Chilling footage has emerged from inside the chemical weapons factory where the nerve agent used on Russian spy Sergei Skripal is thought to have been made.
Chemical weapons experts say the ‘Novichok’ agent used to poison the double agent and his daughter was most-likely produced in the secretive Shikhany factory, 500 miles to the south east of Moscow.
Video clips from inside the plant filmed around the time of the fall of Communism have now emerged amid claims Russia is still experimenting with the weapons.
Footage has emerged of the chemical weapons factory where Novichok is said to be made
The footage, shown on the BBC’s Newsnight programme last night, shows Russian soldiers training in breathing apparatus and huge stockpiles of the chemical weapons.
Other pictures show a soldier appearing to experiment with a gun used to fire deadly liquids into the faces of targets.
Russia claimed to have destroyed all of its stocks of the weapons, but the attack on Mr Skripal in Salisbury has raised suspicions that they are still being developed as a method of assassination.
Former weapons inspector Jerry Smith said it was impossible to verify whether Putin had got rid of the nerve agents or whether they were still part of his military apparatus.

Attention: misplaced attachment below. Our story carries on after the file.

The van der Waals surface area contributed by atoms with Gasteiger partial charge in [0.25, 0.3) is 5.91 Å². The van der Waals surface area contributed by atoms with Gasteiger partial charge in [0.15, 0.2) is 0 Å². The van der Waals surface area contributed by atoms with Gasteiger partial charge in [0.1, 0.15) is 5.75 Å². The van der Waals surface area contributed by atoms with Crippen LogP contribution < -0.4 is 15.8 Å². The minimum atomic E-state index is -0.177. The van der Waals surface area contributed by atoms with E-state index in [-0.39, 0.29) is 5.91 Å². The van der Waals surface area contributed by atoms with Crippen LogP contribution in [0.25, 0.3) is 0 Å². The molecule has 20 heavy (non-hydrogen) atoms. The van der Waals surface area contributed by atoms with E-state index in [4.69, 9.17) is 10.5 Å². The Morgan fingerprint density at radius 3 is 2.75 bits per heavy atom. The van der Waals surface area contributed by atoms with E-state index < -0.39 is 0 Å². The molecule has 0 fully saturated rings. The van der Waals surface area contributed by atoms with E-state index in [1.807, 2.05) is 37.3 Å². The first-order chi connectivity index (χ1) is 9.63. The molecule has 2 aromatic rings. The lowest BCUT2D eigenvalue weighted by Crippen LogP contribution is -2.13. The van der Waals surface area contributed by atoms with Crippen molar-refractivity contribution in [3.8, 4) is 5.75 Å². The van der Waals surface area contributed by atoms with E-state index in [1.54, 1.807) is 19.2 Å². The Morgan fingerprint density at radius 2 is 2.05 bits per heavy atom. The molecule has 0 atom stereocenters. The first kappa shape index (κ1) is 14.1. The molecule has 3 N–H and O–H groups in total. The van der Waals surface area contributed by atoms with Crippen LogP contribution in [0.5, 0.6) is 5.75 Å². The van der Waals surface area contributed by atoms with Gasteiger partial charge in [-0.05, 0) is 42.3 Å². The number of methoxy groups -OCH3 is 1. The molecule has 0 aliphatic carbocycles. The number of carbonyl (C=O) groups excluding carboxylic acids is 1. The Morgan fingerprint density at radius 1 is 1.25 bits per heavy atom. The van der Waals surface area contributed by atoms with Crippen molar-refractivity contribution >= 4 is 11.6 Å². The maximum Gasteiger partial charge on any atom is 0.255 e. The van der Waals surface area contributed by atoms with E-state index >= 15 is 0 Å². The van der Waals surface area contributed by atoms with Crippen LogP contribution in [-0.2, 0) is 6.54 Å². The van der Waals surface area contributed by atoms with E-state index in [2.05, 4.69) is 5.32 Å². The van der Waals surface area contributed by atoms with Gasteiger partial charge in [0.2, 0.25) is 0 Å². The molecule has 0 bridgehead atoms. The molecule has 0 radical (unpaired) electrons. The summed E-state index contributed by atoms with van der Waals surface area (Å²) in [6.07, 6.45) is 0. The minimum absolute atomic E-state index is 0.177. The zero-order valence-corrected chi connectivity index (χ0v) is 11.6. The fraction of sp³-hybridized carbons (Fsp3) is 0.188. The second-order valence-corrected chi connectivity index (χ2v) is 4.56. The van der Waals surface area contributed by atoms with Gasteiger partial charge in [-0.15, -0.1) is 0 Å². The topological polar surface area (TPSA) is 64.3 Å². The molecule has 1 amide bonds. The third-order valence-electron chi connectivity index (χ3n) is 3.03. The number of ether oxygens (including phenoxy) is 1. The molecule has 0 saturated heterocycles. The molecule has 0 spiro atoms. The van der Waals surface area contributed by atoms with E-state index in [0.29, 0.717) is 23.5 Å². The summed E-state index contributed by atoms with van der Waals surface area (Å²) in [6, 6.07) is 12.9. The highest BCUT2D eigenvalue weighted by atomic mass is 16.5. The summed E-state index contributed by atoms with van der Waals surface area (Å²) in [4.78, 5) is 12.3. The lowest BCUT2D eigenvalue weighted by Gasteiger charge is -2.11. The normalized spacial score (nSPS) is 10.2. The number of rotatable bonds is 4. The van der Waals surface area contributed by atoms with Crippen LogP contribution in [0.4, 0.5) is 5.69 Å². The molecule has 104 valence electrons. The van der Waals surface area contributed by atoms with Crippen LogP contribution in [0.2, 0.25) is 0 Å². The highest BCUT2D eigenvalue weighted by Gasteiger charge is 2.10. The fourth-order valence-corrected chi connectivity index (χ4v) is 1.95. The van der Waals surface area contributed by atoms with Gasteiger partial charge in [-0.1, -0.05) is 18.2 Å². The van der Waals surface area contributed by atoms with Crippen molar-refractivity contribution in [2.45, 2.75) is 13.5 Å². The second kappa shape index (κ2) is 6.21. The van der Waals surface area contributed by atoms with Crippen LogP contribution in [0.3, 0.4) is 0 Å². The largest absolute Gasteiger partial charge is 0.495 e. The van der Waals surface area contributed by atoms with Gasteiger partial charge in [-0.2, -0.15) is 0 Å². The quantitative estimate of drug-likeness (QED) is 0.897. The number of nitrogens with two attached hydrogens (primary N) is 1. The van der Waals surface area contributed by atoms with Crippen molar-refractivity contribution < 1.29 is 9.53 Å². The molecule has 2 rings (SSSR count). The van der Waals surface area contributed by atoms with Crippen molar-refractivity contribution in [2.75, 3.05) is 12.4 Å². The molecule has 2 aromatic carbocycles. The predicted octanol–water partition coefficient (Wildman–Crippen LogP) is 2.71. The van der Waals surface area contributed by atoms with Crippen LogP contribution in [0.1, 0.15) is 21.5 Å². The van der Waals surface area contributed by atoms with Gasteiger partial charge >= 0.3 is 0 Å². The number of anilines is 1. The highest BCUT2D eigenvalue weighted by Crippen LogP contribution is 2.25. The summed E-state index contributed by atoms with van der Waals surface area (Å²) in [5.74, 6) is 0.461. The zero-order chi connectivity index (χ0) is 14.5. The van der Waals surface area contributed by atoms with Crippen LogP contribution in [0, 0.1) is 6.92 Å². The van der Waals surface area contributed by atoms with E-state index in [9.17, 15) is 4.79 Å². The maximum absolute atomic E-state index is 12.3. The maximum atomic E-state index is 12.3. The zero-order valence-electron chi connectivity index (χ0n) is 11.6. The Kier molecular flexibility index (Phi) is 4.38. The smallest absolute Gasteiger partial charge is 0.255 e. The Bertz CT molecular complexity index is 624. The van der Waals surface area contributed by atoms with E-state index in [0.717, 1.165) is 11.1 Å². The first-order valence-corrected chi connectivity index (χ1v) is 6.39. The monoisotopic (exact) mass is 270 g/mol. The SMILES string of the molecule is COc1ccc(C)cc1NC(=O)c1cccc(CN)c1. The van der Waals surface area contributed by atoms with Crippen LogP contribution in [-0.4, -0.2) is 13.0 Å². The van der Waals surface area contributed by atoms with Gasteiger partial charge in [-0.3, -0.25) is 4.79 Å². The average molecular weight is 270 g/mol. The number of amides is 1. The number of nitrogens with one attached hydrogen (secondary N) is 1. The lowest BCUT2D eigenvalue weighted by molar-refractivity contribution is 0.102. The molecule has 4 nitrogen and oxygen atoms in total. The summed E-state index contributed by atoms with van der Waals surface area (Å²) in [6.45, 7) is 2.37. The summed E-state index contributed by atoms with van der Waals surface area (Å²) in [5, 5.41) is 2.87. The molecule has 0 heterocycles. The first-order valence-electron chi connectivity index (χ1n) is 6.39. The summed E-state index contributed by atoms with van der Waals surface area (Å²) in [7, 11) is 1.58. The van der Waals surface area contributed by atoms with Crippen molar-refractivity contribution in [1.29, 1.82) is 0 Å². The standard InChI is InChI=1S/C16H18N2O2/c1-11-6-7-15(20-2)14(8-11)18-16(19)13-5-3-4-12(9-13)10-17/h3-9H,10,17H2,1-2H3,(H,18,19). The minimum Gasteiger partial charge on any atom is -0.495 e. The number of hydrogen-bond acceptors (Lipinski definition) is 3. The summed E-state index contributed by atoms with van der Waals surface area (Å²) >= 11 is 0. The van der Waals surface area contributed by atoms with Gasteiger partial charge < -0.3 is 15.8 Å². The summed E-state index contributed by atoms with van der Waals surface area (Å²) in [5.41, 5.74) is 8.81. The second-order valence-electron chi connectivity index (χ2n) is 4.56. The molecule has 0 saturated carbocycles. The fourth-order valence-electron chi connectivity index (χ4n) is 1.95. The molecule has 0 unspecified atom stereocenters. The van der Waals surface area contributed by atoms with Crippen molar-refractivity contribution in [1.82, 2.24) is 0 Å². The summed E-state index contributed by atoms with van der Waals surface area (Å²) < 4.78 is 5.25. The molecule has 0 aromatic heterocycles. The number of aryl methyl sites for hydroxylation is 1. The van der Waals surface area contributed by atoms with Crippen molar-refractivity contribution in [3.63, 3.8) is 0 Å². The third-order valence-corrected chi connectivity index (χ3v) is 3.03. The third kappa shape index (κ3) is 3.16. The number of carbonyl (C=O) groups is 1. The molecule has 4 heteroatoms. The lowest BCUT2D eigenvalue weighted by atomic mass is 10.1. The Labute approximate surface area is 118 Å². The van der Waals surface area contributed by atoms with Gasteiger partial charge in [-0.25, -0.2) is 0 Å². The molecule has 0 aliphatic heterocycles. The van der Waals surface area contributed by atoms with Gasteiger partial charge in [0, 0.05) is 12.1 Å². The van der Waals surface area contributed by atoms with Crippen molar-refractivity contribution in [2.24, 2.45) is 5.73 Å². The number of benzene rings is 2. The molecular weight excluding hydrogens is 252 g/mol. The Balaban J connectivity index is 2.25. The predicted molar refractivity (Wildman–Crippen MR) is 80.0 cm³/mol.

Vil Mirzayanov, the Russian whistleblower who exposed the country’s secret chemical weapons programme has said a large dose of Novichok ‘paralyses’ victims before ‘it causes convulsions, you can’t breathe and after that you die’.
The exiled scientist shocked the world in 1992 when he revealed that promises by the Soviet Union to reduce its chemical weapon stockpiles were hollow.
The footage, from the 1990s, shows a Russian agent firing liquid from a gun at the factory
The images also bear testament to the large stockpiles of weapons Russia once had
Shikhany still exists today, but is a closed area compared to Britain’s Porton Down laboratory
He worked in the top-secret Moscow laboratory where a new generation of even more potent poisons was being perfected.
Describing his work, Mr Mirzayanov said: ‘They were normal laboratories, they were not underground or anything. They were testing and developing.
‘There were around 1,000 people working on this, it was a big deal. You have to test it on animals and after that you have to study the chemical properties… so many laboratories were involved.’
A second Cold War-era scientist acknowledged has spoken since the attack, undermining Russia’s denial of involvement by admitting that he had helped create the Novichok agent.
However, Professor Leonid Rink told the RIA news agency that the attack did not look like Moscow’s work because Sergei and Yulia Skripal had not died immediately.
Russia’s deputy foreign minister Sergei Ryabkov has said neither the Russian Federation or the Soviet Union had a Novichok weapons programme. He said his country destroyed the chemical weapon stocks it did hold last year.
The footage was obtained by the BBC from a Russia journalist and shows Shikhany in the 90s
The footage bears a striking resemblance to the Russian chemical weapons plant in the 1995 James Bond film Goldeneye (pictured)